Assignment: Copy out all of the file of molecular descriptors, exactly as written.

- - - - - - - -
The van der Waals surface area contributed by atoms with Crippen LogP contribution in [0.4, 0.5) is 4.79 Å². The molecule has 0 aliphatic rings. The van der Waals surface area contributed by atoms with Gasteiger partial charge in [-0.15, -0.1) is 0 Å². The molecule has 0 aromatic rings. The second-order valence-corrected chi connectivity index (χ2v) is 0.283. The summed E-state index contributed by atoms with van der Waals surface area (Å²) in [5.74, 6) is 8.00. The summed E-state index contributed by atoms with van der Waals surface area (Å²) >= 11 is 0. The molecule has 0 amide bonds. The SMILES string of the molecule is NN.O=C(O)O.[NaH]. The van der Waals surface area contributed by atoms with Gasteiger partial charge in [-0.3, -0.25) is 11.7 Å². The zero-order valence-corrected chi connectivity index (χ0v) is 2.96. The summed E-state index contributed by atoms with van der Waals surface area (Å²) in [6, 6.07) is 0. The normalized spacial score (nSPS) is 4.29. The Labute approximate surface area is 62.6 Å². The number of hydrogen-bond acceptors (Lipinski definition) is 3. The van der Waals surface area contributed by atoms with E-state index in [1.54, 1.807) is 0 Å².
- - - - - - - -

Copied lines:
The van der Waals surface area contributed by atoms with Crippen LogP contribution in [0.4, 0.5) is 4.79 Å². The molecule has 0 aliphatic rings. The van der Waals surface area contributed by atoms with Gasteiger partial charge in [-0.15, -0.1) is 0 Å². The molecule has 0 aromatic rings. The second-order valence-corrected chi connectivity index (χ2v) is 0.283. The summed E-state index contributed by atoms with van der Waals surface area (Å²) in [5.74, 6) is 8.00. The summed E-state index contributed by atoms with van der Waals surface area (Å²) >= 11 is 0. The molecule has 0 amide bonds. The SMILES string of the molecule is NN.O=C(O)O.[NaH]. The van der Waals surface area contributed by atoms with Gasteiger partial charge in [-0.3, -0.25) is 11.7 Å². The zero-order valence-corrected chi connectivity index (χ0v) is 2.96. The summed E-state index contributed by atoms with van der Waals surface area (Å²) in [6, 6.07) is 0. The normalized spacial score (nSPS) is 4.29. The Labute approximate surface area is 62.6 Å². The number of hydrogen-bond acceptors (Lipinski definition) is 3. The van der Waals surface area contributed by atoms with E-state index in [1.54, 1.807) is 0 Å².